… this is from a time before when Windows included Internet Explorer as a pre-installed, default, application for accessing the world wide web (which later led to the anti-trust lawsuit). Continuing:

“… as their APIs mature, they will graduate – like Windows may – to becoming full-fledged OSes all by themselves … Web Browsers and servers are surely our next-generation OS”

Ignoring the possibly intentional dig at Windows becoming a ‘full-fledged OS’, the comment in 1995 that browsers might become “our next-generation OS” from the point of view of the web-enabled everything world of 2016, 21 years later, is quite amazing.

As trends have already shown in the relatively short life of the IT industry so far, these things tend to go round in circles. We’ve had centralized systems, client/server systems, distributed systems. The first versions of web browsers, like Mosaic, had little support to do anything other than retrieve static content from a remote web server and display the content to the user. As cgi-bin scripts were introduced, processing to support dynamically generated content was server-side (centralized). Fast forward to the more recent few years however, browsers have become more capable in executing client-side functionality, to the point where it’s now a common approach to off-load logic previously executed server-side and execute it client-side in the browser, allowing systems to scale to what is now called ‘web-scale’ (e.g. Facebook supporting 1 in 7 of the Earth’s population logging on to Facebook in a single day – yes, that’s 1 billion people).

If at this point today you were to ask if we have already reached the point Metcalfe was predicting where the browser has become a common operating system platform, I think it depends on what aspect of computing you look at. It’s undeniable that pretty much anything and everything is available and accessible online via a browser, from checking your bank balance/paying your bills, to booking a haircut, buying groceries, and not to mention social networking (something that in it’s online form really had no comparison before the internet and the world wide web). From a mobile perspective however, if you think about the prevalence of ‘apps’ on native platform mobile devices like Android and iOS, then the most common computing platforms of today (the majority of people access the internet from a mobile device) do still look like they are still platform specific and native, and not a shared common, browser based runtime. Unknown to your average app user however is the fact that most apps are actually hybrid apps, using a web view to load and embed web-based content within a native app.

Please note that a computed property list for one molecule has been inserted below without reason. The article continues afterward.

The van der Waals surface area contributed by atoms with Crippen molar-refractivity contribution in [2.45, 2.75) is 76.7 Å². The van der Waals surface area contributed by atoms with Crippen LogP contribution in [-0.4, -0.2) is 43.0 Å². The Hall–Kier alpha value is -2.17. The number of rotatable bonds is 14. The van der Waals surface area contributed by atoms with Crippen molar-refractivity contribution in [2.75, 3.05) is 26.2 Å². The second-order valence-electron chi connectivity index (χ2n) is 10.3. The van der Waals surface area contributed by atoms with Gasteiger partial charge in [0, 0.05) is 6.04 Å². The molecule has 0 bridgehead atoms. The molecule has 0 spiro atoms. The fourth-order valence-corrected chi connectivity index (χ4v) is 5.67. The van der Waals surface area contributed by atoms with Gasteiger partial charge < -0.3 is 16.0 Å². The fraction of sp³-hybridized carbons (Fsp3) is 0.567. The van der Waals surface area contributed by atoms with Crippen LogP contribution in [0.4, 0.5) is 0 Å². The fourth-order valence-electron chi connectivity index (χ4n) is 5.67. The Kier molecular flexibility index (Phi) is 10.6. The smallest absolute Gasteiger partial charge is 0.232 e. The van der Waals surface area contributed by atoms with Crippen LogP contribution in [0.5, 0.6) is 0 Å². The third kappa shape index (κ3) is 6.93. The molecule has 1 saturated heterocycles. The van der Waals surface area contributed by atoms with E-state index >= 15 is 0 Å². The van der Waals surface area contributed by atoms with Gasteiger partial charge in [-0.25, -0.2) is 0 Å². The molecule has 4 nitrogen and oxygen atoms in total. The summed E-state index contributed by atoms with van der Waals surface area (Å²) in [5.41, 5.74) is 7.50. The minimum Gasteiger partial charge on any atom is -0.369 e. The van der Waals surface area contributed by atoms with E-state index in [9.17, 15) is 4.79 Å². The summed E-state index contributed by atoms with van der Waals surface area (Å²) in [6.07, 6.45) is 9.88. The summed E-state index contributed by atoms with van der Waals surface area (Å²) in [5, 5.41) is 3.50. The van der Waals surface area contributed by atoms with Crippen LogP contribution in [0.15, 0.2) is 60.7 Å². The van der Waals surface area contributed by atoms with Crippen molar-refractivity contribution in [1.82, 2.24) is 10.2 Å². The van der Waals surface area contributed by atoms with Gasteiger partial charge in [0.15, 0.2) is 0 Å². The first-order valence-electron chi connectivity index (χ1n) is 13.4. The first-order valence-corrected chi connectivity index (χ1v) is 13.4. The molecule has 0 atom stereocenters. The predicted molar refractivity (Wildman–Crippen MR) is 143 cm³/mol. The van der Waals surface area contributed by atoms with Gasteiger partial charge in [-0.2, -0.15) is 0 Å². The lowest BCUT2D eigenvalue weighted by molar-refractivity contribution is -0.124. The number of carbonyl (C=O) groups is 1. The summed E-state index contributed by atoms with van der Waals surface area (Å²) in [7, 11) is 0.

If you take a wider view of computer usage across all device types, desktops, laptops, tablets and other mobile devices, then I think it would be a different picture, one where yes, there is a common platform provided by a browser, even if it’s different browser implementations on different devices. I can access my bank account via a web-based application for example using Safari on my Mac, using Chrome on my Android phone, using IE on my work provided Windows laptop. If you add a Chromebook into this picture, now you’ve got a device that can only access sites and applications using a browser, it is a device that is entirely browser based, where the browser is the platform.